Three Lily Farm Blog

Forest and Farm to Table

10 Tips for Your Thanksgiving Meal

I love Thanksgiving! For me, it's the time to give thanks for the abundant year that we've had and to enjoy the seasons harvest with close friends and family. It's the holiday of the year that I love to get busy in the kitchen and cook up a big feast. Roasted turkey from our friends at Roots & Wings Farmstead, sourdough stuffing, several veggie sides, organ meat infused gravy, plenty of hard cider, and of course desserts!

Chef Frank with a freshly roasted turkey on Thanksgiving (2014)

Chef Frank with a freshly roasted turkey on Thanksgiving (2014)

Although this particular holiday is filled with a large amount of traditional dishes, which means a lot more planning is required to get the meal out in a timely manner and without overcooking the turkey! often means cooking for a crowd, flavor and quality is not to be sacrificed. No matter which way you prefer to eat, we all can prepare a wholesome meal that not only tastes great, but is good for your body. 

Below are my top 10 tips for cooking for a crowd this Thanksgiving. Let me know how it goes!

1. Make a plan. Don't go in to Thanksgiving day not knowing what needs to be accomplished. Make a shopping list, get organized, and do your prep work so you can be more relaxed on the day to celebrate with your family.

Apple Cider Mimosa with a twist of lemon

Apple Cider Mimosa with a twist of lemon

2. Make a festive cocktail! Use this Cranberry Spritzer as a base to add alcohol to, or make an Apple Cider Mimosa (champagne and fresh apple cider). Nothing helps take the edge off of hanging with awkward family members :)

3. Cook a gallon of chicken stock or bone broth up to a week ahead of time. One of the many shortcuts people take is using store bought boxed broth, which is full of unnecessary ingredients, and frankly, doesn't taste that good. Make your own fresh stock and use it for gravy, in your stuffing, or in soup. 

4. Don't overdo it. There's no need to try and make 17 different dishes for Thanksgiving. Pick the recipes you know and maybe try one or two new ones. Don't try to please everybody, if someone in your family has special dietary needs, encourage them to pitch in and help.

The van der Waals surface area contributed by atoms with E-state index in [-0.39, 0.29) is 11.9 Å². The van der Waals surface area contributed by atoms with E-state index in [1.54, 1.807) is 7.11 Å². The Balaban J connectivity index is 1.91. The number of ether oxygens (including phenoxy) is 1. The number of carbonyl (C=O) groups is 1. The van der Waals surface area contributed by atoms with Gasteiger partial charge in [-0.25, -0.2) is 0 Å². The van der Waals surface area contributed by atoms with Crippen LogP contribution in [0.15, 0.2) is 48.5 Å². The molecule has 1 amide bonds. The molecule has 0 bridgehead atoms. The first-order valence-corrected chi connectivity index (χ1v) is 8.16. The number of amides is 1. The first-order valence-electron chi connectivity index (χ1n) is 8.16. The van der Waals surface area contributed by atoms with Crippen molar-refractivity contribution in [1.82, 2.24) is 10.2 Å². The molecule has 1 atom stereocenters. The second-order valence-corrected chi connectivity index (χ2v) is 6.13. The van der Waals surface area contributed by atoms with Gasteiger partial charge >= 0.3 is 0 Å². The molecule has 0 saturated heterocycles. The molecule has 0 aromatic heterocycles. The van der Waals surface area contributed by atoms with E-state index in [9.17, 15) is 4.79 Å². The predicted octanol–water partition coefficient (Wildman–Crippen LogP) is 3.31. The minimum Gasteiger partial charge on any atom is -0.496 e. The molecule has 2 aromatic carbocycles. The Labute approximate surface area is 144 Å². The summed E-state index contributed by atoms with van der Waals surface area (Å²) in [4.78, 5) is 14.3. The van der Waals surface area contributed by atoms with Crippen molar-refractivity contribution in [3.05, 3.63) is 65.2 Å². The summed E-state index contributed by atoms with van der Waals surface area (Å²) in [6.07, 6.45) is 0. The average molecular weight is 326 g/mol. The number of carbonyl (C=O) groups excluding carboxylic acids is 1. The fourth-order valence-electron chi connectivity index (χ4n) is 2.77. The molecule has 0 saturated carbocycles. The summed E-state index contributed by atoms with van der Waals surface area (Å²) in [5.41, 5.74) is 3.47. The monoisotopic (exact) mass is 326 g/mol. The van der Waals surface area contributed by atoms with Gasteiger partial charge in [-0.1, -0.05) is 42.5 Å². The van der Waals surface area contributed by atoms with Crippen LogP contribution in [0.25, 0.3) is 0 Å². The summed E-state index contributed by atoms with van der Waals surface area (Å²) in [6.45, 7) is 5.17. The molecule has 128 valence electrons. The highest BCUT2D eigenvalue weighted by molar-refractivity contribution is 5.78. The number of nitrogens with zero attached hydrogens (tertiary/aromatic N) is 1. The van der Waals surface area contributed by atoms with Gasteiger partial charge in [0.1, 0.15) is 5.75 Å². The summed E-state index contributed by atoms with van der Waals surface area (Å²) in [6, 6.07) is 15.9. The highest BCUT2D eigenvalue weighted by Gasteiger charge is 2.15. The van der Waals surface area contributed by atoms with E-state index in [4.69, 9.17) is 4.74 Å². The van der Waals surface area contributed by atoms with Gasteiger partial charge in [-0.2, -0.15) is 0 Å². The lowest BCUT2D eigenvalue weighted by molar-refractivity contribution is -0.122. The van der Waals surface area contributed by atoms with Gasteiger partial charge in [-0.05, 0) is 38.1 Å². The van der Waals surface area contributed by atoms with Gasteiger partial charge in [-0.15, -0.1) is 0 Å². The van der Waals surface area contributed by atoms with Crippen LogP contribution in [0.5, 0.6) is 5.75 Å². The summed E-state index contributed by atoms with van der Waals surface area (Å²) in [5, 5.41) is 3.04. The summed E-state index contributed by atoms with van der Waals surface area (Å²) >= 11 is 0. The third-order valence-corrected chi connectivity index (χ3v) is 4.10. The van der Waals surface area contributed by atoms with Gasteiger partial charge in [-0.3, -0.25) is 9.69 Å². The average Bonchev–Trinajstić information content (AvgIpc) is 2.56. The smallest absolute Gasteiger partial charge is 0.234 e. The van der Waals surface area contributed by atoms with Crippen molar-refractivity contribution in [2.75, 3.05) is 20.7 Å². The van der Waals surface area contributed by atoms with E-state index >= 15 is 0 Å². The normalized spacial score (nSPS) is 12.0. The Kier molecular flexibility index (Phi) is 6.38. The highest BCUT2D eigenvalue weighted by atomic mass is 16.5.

5. Spread out the work load. Be the chef in your kitchen, and give out instructions as needed. Delegate someone to peel potatoes, cut veggies, and don't forget to get someone to wash dishes throughout the day (so there's not a giant pile at the end of the dinner). Get someone to make an appetizer so that people can snack while they are awaiting the grand meal.


6. Add in a fermented food or drink. Thanksgiving tends to hit you with a wide variety of ingredients, so eating some fermented foods with your meal will help ease digestion. Try out our Fermented Cranberry Relish recipe for a twist on a traditional dish, or simply add in sauerkraut or a beverage of kvass. And my personal favorite, hard cider!

7. Go heavy on the veggies. With a meal full of starches and proteins, I find it important to add in an array of vegetable dishes to add some different textures and color. While turkey is often the centerpiece of this meal, I find that the vegetables to be the most exciting part. From Bacon Studded Brussels Sprouts to Delicata Rings there are so many delightful vegetable side dishes you can add in. When I was a child, I went heavy on the stove top stuffing and turkey, while now I tend to go heavy on the vegetables, have a good sized portion of turkey, and smaller portions of the stuffing and mashed potatoes. This way I can save room for dessert, and not have to nap the rest of the day off.

8. Know your bird. Not all turkeys are created or grown equally, so it's important to know what you're dealing with. Factory farmed turkeys are completely different than pastured-raised turkeys and will need to be cooked differently. Hopefully you're able to score a pasture-raised bird for this meal, as it's significantly more nutritious and free from anti-biotics. There is less fat on a pastured-raised turkey, and therefore it does better with a higher heat and less cooking time. 

9. Don't neglect the stuffing. Depending on where you live, the stuffing or "dressing" may consist of a lot of different ingredients. But, it's a crucial part of the Thanksgiving meal, and the one dish that often gets short changed. Poor quality bread, boxed chicken stock, and poor quality animal products make for a dish that is often not the healthiest. Start with a high quality bread - locally made sourdough is a great choice, make up a batch of bone broth or chicken stock (get our recipe here), and source quality ingredients to add to your recipe. Some of our favorite ingredients to add: mushrooms, wild rice, pastured-raised sausage, chestnuts, acorn, and lots of fresh herbs like thyme, sage, and parsley.

10. Put emphasis on the nutrition. Every year I challenged myself to adding wild foods into our feast. This year I'll be adding wild rice, wild mushrooms, sea vegetables, and infusions with wild foods. And.... don't forget about the organ meats! I always find creative ways to add in the organ meats to our meal. In the past couple of years, I've snuck them into the gravy, and none of the picky eaters noticed. 

Lastly, make sure you enjoy yourself and play the gratitude game during dinner. This has been a long standing tradition in Camille's family, where we go around and each person talks about something they are grateful for during dinner. It helps everyone stay gratitude focused and we usually talk about all of the farmers and everyone and everything that went into creating the experience.